CSS3 Gradients Explained
The CSS3 gradient property is one of the most useful tools available to a web designer. It allows you to create stunning interfaces using gradients without the need for images. This means your web pages will be lighter which will speed up download times and can even improve SEO.
Each browser has their own prefix so the syntax can be quite complex. Here's an example:
The first thing we do is assign the element a background colour. This is in case the browser does not support CSS3 Gradients.
The next four lines are the variations for different browsers. At the time of writing the CSS3 specification has not been finalised so we use these different vendor prefixes as an interim measure. Modern browsers will support one of these rules and ignore the others.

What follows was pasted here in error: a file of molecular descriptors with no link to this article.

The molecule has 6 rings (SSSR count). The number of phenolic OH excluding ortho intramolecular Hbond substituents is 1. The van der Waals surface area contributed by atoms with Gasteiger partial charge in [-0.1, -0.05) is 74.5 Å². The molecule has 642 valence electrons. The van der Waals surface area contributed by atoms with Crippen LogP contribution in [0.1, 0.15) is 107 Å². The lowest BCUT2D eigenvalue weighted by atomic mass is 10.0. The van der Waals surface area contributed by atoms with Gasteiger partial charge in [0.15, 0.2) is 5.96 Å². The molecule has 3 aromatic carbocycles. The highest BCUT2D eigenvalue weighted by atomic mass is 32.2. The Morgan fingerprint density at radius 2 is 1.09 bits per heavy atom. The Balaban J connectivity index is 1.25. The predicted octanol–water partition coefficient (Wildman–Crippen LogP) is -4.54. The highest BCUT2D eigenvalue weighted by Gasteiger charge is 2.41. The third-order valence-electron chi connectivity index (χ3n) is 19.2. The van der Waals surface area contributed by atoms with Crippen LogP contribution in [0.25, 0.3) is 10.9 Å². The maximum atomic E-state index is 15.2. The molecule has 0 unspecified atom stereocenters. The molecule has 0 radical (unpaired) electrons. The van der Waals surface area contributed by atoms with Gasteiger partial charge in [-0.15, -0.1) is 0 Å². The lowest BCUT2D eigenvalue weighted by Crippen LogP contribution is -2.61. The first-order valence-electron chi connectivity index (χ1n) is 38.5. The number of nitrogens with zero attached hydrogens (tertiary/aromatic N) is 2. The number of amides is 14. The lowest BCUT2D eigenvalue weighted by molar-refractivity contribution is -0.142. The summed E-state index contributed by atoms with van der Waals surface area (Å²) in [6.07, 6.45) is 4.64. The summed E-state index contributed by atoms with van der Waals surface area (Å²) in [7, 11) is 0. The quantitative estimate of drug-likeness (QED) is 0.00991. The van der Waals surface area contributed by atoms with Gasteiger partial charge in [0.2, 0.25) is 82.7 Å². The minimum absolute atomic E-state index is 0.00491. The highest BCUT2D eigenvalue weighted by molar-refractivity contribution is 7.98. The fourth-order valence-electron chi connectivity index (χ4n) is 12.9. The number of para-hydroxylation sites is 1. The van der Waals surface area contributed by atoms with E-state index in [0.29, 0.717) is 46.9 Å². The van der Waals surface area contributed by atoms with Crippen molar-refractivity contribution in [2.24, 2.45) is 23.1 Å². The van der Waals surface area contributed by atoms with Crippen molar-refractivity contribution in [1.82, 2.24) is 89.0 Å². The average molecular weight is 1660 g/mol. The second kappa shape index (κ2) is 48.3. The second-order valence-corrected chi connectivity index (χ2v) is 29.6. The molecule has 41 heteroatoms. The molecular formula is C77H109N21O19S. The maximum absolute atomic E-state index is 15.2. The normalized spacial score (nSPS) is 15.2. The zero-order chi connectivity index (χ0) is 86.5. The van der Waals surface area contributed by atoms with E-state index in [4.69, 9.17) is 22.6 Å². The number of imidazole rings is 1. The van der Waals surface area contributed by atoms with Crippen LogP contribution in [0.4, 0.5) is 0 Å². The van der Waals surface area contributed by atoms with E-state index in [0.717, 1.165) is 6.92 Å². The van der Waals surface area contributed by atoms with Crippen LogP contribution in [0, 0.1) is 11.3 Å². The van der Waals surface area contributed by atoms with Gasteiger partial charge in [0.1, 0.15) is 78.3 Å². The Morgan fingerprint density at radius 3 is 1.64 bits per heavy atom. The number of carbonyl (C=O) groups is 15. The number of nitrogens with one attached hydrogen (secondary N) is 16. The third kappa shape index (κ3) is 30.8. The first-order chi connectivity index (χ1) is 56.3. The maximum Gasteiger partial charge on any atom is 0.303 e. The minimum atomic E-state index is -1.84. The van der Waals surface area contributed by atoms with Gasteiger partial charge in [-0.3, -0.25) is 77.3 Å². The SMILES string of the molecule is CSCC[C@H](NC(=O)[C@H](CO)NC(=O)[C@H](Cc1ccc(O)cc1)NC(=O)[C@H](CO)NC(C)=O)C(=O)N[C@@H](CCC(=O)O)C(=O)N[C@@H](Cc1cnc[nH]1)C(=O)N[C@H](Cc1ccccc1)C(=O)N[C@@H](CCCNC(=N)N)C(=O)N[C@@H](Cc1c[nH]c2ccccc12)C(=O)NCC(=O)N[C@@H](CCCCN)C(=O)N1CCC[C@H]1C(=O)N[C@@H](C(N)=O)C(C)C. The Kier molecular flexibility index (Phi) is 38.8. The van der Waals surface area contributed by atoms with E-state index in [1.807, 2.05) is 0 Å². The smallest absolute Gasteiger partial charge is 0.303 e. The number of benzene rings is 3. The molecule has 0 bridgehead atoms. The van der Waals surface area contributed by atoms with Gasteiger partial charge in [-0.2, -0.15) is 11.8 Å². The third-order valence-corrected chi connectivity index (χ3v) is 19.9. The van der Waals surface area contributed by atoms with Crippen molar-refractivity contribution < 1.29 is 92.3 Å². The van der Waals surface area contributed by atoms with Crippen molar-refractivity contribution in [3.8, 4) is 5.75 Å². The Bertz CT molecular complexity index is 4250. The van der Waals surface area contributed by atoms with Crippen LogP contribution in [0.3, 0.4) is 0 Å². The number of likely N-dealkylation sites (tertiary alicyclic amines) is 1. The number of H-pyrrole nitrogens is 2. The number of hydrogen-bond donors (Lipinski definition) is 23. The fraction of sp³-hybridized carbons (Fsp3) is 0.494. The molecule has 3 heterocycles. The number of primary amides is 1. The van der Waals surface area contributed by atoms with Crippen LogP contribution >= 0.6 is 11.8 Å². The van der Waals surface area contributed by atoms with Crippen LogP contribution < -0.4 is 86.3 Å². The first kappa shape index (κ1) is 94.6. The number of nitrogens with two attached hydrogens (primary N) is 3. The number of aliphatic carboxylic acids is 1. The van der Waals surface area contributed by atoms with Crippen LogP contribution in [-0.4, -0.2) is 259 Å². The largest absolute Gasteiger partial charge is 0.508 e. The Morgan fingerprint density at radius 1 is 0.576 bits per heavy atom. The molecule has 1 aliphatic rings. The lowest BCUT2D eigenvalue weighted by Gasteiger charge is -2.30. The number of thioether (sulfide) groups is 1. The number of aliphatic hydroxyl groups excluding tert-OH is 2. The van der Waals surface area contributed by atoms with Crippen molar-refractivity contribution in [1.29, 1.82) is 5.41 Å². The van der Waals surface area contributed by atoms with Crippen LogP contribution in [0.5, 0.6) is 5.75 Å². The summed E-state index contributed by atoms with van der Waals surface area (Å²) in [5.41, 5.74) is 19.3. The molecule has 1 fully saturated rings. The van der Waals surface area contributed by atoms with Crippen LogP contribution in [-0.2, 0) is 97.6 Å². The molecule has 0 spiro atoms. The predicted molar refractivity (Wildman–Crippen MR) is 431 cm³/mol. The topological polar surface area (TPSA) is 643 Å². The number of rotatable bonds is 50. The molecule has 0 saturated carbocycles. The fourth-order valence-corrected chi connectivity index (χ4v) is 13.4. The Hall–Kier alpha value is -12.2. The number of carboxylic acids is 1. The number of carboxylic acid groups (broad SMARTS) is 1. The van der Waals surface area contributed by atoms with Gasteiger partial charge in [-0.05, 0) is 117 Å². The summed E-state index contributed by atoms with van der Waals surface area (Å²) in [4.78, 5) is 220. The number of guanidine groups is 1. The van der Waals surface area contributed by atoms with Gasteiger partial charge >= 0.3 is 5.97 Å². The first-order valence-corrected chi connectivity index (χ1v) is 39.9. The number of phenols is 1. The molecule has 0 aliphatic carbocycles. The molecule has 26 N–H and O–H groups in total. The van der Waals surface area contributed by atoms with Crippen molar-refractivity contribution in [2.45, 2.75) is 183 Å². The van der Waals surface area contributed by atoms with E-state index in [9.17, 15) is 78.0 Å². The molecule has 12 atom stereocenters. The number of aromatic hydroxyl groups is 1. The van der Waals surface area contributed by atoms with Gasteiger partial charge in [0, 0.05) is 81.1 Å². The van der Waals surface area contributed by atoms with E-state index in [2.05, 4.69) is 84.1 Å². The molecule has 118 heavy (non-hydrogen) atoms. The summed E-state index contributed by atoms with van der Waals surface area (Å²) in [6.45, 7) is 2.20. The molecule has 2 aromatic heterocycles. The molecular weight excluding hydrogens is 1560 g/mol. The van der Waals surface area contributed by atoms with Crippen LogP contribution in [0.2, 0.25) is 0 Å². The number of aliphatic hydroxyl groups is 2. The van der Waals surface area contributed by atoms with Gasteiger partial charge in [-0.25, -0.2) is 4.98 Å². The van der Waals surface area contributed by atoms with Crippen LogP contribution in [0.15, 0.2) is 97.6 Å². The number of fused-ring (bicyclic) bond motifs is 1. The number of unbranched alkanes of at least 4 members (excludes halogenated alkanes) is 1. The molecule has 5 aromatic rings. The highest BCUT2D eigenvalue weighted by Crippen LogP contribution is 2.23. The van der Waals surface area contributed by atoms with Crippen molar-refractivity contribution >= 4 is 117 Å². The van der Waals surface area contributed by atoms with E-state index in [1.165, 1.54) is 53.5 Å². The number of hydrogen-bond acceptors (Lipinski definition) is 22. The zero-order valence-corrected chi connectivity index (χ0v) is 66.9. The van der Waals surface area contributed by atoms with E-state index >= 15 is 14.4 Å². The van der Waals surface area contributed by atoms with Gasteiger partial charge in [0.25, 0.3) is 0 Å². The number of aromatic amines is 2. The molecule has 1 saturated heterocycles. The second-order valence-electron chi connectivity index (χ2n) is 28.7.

The final line is the rule that the CSS3 specification currently defines, so we write this last in order to override the vendor prefixes when browsers start supporting it.
Because the syntax is so complicated it is best to use an online generator to avoid making mistakes.
At the time of writing the following browsers support CSS3 gradients:
|Browser||Supports CSS3 Gradients?|
|Firefox 3.6+||Full Support|
|Safari 4+||Full Support|
|Chrome 1+||Full Support|
|Opera 11.1+||Full Support|